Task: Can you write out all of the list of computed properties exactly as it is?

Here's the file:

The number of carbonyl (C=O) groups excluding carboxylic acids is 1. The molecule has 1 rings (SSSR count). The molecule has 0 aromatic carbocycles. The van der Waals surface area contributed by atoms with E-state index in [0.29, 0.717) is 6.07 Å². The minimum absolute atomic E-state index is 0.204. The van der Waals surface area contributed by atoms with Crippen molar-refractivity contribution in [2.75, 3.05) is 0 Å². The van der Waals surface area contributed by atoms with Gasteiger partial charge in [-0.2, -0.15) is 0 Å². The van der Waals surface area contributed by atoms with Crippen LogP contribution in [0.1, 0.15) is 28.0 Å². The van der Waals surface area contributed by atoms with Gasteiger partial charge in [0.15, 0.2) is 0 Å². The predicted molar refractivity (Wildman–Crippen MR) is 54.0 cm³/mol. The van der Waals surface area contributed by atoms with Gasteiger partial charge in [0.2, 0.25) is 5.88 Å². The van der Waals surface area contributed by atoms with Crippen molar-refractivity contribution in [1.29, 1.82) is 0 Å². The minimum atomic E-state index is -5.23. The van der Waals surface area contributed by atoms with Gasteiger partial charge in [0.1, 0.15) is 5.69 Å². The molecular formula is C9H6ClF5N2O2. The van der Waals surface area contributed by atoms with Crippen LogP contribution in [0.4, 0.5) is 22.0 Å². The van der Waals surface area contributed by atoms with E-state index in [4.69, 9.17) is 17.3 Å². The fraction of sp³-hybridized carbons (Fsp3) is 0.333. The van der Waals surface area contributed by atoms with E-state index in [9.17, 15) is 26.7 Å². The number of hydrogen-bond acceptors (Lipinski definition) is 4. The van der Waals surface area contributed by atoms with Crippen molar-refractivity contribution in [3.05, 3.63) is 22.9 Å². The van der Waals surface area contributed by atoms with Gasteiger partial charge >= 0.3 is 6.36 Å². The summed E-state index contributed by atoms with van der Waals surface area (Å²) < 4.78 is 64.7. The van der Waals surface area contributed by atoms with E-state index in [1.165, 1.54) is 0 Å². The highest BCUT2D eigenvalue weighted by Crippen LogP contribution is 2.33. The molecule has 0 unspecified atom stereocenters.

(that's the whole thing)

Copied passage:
The number of carbonyl (C=O) groups excluding carboxylic acids is 1. The molecule has 1 rings (SSSR count). The molecule has 0 aromatic carbocycles. The van der Waals surface area contributed by atoms with E-state index in [0.29, 0.717) is 6.07 Å². The minimum absolute atomic E-state index is 0.204. The van der Waals surface area contributed by atoms with Crippen molar-refractivity contribution in [2.75, 3.05) is 0 Å². The van der Waals surface area contributed by atoms with Gasteiger partial charge in [-0.2, -0.15) is 0 Å². The van der Waals surface area contributed by atoms with Crippen LogP contribution in [0.1, 0.15) is 28.0 Å². The van der Waals surface area contributed by atoms with Gasteiger partial charge in [0.15, 0.2) is 0 Å². The predicted molar refractivity (Wildman–Crippen MR) is 54.0 cm³/mol. The van der Waals surface area contributed by atoms with Gasteiger partial charge in [0.2, 0.25) is 5.88 Å². The van der Waals surface area contributed by atoms with Crippen molar-refractivity contribution in [1.29, 1.82) is 0 Å². The minimum atomic E-state index is -5.23. The van der Waals surface area contributed by atoms with Gasteiger partial charge in [0.1, 0.15) is 5.69 Å². The molecular formula is C9H6ClF5N2O2. The van der Waals surface area contributed by atoms with Crippen LogP contribution in [0.4, 0.5) is 22.0 Å². The van der Waals surface area contributed by atoms with E-state index in [4.69, 9.17) is 17.3 Å². The fraction of sp³-hybridized carbons (Fsp3) is 0.333. The van der Waals surface area contributed by atoms with E-state index in [9.17, 15) is 26.7 Å². The number of hydrogen-bond acceptors (Lipinski definition) is 4. The van der Waals surface area contributed by atoms with Crippen molar-refractivity contribution in [3.05, 3.63) is 22.9 Å². The van der Waals surface area contributed by atoms with Gasteiger partial charge >= 0.3 is 6.36 Å². The summed E-state index contributed by atoms with van der Waals surface area (Å²) < 4.78 is 64.7. The van der Waals surface area contributed by atoms with E-state index in [1.165, 1.54) is 0 Å². The highest BCUT2D eigenvalue weighted by Crippen LogP contribution is 2.33. The molecule has 0 unspecified atom stereocenters.